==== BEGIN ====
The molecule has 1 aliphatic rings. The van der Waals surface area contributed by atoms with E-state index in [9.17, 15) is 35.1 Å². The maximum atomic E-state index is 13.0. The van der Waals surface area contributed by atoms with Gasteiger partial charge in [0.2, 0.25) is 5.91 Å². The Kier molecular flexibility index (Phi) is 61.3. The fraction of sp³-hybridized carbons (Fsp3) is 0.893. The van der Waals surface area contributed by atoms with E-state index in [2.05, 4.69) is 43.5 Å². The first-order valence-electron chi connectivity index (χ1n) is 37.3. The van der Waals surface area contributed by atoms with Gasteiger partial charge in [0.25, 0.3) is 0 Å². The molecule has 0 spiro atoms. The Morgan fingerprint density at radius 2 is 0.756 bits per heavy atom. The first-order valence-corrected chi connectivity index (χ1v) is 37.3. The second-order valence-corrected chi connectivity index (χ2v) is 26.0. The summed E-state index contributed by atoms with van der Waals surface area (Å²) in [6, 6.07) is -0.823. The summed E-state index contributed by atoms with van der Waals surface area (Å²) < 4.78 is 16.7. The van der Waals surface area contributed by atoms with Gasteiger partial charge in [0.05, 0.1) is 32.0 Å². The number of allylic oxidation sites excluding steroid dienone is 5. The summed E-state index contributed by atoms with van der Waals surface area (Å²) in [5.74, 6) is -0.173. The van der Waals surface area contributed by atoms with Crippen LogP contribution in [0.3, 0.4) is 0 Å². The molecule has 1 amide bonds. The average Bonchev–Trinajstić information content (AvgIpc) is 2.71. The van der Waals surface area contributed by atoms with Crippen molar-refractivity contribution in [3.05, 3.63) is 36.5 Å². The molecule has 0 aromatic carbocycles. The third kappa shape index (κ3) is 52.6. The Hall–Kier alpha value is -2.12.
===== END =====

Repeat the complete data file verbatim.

The molecule has 1 aliphatic rings. The van der Waals surface area contributed by atoms with E-state index in [9.17, 15) is 35.1 Å². The maximum atomic E-state index is 13.0. The van der Waals surface area contributed by atoms with Gasteiger partial charge in [0.2, 0.25) is 5.91 Å². The Kier molecular flexibility index (Phi) is 61.3. The fraction of sp³-hybridized carbons (Fsp3) is 0.893. The van der Waals surface area contributed by atoms with E-state index in [2.05, 4.69) is 43.5 Å². The first-order valence-electron chi connectivity index (χ1n) is 37.3. The van der Waals surface area contributed by atoms with Gasteiger partial charge in [0.25, 0.3) is 0 Å². The molecule has 0 spiro atoms. The Morgan fingerprint density at radius 2 is 0.756 bits per heavy atom. The first-order valence-corrected chi connectivity index (χ1v) is 37.3. The second-order valence-corrected chi connectivity index (χ2v) is 26.0. The summed E-state index contributed by atoms with van der Waals surface area (Å²) in [6, 6.07) is -0.823. The summed E-state index contributed by atoms with van der Waals surface area (Å²) < 4.78 is 16.7. The van der Waals surface area contributed by atoms with Gasteiger partial charge in [0.05, 0.1) is 32.0 Å². The number of allylic oxidation sites excluding steroid dienone is 5. The summed E-state index contributed by atoms with van der Waals surface area (Å²) in [5.74, 6) is -0.173. The van der Waals surface area contributed by atoms with Crippen LogP contribution in [0.3, 0.4) is 0 Å². The molecule has 1 amide bonds. The average Bonchev–Trinajstić information content (AvgIpc) is 2.71. The van der Waals surface area contributed by atoms with Crippen molar-refractivity contribution in [3.05, 3.63) is 36.5 Å². The molecule has 0 aromatic carbocycles. The third kappa shape index (κ3) is 52.6. The Hall–Kier alpha value is -2.12.